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May 5, 1999

Library of Congress Acquires Major Photo Archives

Noted social documentary photographer Milton Rogovin and his family have donated his photographic archives to the Library of Congress. To mark the occasion, Mr. Rogovin will deliver a slide lecture on his work on Friday, May 14, at noon in the Library's Mary Pickford Theater, third floor, Madison Building, 101 Independence Ave. S.E. No tickets are required.

Refusing to be silenced by the House Un-American Activities Committee in the 1950s, Mr. Rogovin turned to photography in his quest for social justice. A champion of the working-class, Milton Rogovin (born 1909) has photographed people around the world for the past 40 years, focusing on men and women at work and in their homes. His dignified portraits of workers speak of the dreams and aspirations common to humanity.

Influenced by the work of Lewis Hine and Paul Strand, Mr. Rogovin began his interest in photography by documenting Buffalo's African American store-front churches. He captured the transitory nature of the buildings used for religious services and the emotion of the church services. Later photographs document working-class individuals in a six-block neighborhood of Buffalo's lower west side, home to Puerto Ricans, African Americans, Native Americans, and other ethnic groups. He began this series in 1972, and rephotographed many of the same people in 1984 and again in 1992, providing a portrait of families over time. In addition, he has documented Native Americans on reservations in New York state, an around-the-world survey of miners and their families, steelworkers before and after plant closings, teenage pregnancy, and the Yemeni community of Lackawana, N.Y.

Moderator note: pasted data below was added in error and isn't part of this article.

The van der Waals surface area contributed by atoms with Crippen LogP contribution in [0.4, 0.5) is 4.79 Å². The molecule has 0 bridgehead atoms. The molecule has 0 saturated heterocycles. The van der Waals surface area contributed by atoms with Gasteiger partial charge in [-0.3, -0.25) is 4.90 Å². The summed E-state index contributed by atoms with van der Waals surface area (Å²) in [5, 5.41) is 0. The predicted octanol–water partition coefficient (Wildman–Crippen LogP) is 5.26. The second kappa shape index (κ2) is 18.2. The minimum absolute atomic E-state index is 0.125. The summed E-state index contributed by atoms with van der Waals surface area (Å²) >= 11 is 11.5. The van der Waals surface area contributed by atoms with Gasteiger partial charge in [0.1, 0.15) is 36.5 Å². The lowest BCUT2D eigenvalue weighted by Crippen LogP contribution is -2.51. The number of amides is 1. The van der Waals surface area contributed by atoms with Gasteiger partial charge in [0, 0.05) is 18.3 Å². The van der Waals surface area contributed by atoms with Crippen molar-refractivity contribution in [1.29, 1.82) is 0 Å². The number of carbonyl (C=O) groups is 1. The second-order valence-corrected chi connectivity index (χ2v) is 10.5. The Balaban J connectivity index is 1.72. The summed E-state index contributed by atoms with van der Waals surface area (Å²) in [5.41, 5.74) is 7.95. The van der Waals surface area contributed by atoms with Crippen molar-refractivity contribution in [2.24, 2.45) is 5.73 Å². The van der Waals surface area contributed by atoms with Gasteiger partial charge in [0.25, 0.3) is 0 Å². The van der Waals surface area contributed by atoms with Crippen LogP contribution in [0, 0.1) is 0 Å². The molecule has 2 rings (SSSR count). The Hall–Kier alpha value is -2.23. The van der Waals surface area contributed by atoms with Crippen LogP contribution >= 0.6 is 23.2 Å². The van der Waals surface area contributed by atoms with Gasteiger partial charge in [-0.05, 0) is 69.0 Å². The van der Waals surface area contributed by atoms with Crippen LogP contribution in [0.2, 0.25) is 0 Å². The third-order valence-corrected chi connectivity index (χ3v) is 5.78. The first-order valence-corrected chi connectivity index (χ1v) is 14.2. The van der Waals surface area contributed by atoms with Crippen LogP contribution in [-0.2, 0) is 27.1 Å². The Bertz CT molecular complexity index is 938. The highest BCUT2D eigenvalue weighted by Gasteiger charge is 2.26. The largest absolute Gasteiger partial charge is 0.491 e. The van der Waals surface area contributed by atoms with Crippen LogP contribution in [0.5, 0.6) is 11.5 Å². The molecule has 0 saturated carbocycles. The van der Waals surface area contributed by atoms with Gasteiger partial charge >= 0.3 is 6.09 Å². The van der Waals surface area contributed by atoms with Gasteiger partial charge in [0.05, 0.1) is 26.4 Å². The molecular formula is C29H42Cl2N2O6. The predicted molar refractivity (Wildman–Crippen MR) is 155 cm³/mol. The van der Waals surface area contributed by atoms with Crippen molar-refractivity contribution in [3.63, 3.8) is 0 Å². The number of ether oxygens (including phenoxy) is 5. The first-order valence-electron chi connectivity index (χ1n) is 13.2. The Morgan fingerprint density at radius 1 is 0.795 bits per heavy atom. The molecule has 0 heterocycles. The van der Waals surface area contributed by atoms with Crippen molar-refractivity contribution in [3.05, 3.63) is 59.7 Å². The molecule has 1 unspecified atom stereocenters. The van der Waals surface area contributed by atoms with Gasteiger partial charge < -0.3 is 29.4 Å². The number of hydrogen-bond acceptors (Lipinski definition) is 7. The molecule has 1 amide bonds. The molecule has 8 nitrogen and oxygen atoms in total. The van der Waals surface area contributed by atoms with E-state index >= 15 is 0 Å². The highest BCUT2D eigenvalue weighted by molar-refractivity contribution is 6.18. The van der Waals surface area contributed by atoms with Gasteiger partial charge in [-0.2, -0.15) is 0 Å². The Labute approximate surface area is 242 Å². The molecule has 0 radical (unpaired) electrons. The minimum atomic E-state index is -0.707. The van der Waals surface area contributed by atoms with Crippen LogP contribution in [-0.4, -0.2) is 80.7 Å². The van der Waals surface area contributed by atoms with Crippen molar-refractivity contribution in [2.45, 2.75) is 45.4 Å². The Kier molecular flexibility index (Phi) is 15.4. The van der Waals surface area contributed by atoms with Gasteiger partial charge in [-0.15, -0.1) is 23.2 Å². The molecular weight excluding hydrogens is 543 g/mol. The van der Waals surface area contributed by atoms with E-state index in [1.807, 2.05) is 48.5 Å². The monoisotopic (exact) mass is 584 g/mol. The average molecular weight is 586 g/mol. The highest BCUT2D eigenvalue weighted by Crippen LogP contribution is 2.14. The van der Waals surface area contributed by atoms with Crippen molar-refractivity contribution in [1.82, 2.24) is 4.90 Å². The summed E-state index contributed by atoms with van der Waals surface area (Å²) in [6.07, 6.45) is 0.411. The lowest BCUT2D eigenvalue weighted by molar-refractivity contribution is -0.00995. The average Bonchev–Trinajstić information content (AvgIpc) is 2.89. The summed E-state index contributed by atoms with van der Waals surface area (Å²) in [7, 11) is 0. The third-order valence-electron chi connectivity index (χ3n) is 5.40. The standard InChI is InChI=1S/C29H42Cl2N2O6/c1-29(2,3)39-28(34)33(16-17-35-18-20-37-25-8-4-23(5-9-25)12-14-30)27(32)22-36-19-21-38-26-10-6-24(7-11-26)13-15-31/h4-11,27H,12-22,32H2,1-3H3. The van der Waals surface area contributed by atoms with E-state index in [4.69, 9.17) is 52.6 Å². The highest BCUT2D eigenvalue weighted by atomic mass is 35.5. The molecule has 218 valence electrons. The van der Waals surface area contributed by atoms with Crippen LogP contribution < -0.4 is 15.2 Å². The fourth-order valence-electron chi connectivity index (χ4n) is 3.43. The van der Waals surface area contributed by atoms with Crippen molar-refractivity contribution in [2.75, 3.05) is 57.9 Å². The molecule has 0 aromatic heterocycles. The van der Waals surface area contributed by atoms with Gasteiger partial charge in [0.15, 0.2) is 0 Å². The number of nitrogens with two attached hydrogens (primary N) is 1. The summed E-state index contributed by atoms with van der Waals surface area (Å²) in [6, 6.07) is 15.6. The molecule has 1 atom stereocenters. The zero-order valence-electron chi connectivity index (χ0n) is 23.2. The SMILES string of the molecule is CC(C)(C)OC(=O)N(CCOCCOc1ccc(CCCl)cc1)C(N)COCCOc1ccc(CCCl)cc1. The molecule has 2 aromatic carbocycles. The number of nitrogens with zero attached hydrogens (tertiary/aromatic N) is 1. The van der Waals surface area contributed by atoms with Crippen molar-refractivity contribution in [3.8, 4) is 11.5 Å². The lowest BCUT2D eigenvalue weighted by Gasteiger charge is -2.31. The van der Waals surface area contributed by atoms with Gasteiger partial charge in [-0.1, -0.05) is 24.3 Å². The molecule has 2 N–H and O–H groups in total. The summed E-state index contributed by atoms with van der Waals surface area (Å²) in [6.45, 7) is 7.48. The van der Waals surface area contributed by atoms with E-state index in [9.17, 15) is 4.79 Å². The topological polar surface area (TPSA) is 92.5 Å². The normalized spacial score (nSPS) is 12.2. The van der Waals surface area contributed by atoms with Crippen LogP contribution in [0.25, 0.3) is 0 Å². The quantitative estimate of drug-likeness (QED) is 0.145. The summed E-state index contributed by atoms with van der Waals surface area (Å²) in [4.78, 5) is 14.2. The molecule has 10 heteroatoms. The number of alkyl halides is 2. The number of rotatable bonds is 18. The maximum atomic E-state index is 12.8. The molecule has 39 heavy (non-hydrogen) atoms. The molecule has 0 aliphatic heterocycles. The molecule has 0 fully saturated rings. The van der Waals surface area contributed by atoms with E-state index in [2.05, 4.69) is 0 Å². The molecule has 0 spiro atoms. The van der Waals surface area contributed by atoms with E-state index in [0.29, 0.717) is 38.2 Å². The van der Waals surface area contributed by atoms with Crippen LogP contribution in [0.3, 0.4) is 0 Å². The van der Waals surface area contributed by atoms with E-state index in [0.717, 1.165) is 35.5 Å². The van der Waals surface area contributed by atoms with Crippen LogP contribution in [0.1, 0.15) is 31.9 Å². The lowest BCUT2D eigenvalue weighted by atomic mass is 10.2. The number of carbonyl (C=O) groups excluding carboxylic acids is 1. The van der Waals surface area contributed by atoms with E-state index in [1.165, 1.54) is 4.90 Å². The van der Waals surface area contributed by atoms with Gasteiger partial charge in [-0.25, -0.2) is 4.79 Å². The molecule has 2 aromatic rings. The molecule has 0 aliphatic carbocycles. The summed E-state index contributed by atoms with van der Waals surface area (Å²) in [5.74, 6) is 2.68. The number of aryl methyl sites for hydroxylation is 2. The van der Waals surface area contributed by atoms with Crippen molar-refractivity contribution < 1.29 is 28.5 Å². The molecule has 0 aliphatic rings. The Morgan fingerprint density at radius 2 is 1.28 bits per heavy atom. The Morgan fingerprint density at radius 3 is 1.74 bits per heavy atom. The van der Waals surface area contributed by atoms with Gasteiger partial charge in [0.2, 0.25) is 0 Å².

Mr. Rogovin is a recipient of the prestigious W. Eugene Smith Award for humanistic photography. His photographs have appeared in dozens of periodicals, such as The New York Times Magazine, Photographers International, Aperture, and Creative Camera. Mr. Rogovin's work has been published in several monographs, including The Forgotten Ones, Windows That Open Inward: Images of Chile, with poems by Nobel Prize winner Pablo Neruda; Portraits in Steel, with interviews by Michael Frisch, and Triptychs: Buffalo's Lower West Side Revisited. His work is in the collections of more than 20 institutions, including the Metropolitan Museum of Art, the Museum of Modern Art, the International Museum of Photography at the George Eastman House, and the J. Paul Getty Center. Mr. Rogovin's photographs have been widely exhibited, including one-man shows at the Albright-Knox Gallery (Buffalo), Art Institute of Chicago, The Brooklyn Museum, and the Smithsonian's National Museum of American History.

The Library's collection of the life's work of Mr. Rogovin consists of more than 1,200 black-and-white photographs selected and printed by the photographer, and all of the 120mm negatives and contact sheets made during Mr. Rogovin's long photographic career. Additional material includes correspondence pertaining to his photographic travels and exhibitions, as well as correspondence with W.E.B. DuBois, Pablo Neruda, Stephen Jay Gould, Robert Coles, and other notables.

The Rogovin collection strengthens the Library's outstanding collection of documentary photography, which includes Lewis Hine's extensive photographic documentation for the National Child Labor Committee, the archives of the Farm Security Administration/Office of War Information, and Ansel Adams's photographs of a Japanese relocation camp at Manzanar, California. The Rogovin collection will be available for use after it is processed.

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PR 99-063
5/5/99
ISSN 0731-3527

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